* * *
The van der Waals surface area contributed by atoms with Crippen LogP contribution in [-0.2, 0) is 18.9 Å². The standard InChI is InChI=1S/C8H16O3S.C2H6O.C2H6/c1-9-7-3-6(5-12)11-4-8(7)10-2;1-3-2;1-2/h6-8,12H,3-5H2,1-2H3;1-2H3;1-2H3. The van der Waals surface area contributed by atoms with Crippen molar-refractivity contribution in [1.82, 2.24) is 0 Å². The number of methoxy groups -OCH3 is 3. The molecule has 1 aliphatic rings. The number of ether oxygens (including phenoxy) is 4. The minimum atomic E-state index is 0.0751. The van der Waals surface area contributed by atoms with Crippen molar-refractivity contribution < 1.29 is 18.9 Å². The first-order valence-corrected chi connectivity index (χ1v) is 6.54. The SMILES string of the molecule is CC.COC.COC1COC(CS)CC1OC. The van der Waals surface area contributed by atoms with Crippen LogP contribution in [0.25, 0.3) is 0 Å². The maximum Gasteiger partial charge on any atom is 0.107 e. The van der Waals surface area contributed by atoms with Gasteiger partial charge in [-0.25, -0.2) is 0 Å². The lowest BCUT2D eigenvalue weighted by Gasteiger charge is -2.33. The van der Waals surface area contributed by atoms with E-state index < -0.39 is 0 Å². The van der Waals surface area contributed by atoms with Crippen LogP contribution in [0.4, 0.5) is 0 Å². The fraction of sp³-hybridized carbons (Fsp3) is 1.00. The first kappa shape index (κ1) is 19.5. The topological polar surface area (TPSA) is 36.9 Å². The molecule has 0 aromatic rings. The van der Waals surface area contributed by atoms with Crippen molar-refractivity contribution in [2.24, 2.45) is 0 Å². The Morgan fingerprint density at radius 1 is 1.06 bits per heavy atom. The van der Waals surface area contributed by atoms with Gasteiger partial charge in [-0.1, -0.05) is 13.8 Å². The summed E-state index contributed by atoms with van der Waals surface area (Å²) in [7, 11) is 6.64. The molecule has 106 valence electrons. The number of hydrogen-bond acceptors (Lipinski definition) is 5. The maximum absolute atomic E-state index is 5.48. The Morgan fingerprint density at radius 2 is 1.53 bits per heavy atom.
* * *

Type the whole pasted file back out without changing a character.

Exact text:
The van der Waals surface area contributed by atoms with Crippen LogP contribution in [-0.2, 0) is 18.9 Å². The standard InChI is InChI=1S/C8H16O3S.C2H6O.C2H6/c1-9-7-3-6(5-12)11-4-8(7)10-2;1-3-2;1-2/h6-8,12H,3-5H2,1-2H3;1-2H3;1-2H3. The van der Waals surface area contributed by atoms with Crippen molar-refractivity contribution in [1.82, 2.24) is 0 Å². The number of methoxy groups -OCH3 is 3. The molecule has 1 aliphatic rings. The number of ether oxygens (including phenoxy) is 4. The minimum atomic E-state index is 0.0751. The van der Waals surface area contributed by atoms with Crippen molar-refractivity contribution < 1.29 is 18.9 Å². The first-order valence-corrected chi connectivity index (χ1v) is 6.54. The SMILES string of the molecule is CC.COC.COC1COC(CS)CC1OC. The van der Waals surface area contributed by atoms with Crippen LogP contribution in [0.25, 0.3) is 0 Å². The maximum Gasteiger partial charge on any atom is 0.107 e. The van der Waals surface area contributed by atoms with Gasteiger partial charge in [-0.25, -0.2) is 0 Å². The lowest BCUT2D eigenvalue weighted by Gasteiger charge is -2.33. The van der Waals surface area contributed by atoms with E-state index < -0.39 is 0 Å². The van der Waals surface area contributed by atoms with Crippen LogP contribution in [0.4, 0.5) is 0 Å². The fraction of sp³-hybridized carbons (Fsp3) is 1.00. The first kappa shape index (κ1) is 19.5. The topological polar surface area (TPSA) is 36.9 Å². The molecule has 0 aromatic rings. The van der Waals surface area contributed by atoms with Crippen molar-refractivity contribution in [2.24, 2.45) is 0 Å². The Morgan fingerprint density at radius 1 is 1.06 bits per heavy atom. The van der Waals surface area contributed by atoms with Gasteiger partial charge in [-0.1, -0.05) is 13.8 Å². The summed E-state index contributed by atoms with van der Waals surface area (Å²) in [7, 11) is 6.64. The molecule has 106 valence electrons. The number of hydrogen-bond acceptors (Lipinski definition) is 5. The maximum absolute atomic E-state index is 5.48. The Morgan fingerprint density at radius 2 is 1.53 bits per heavy atom.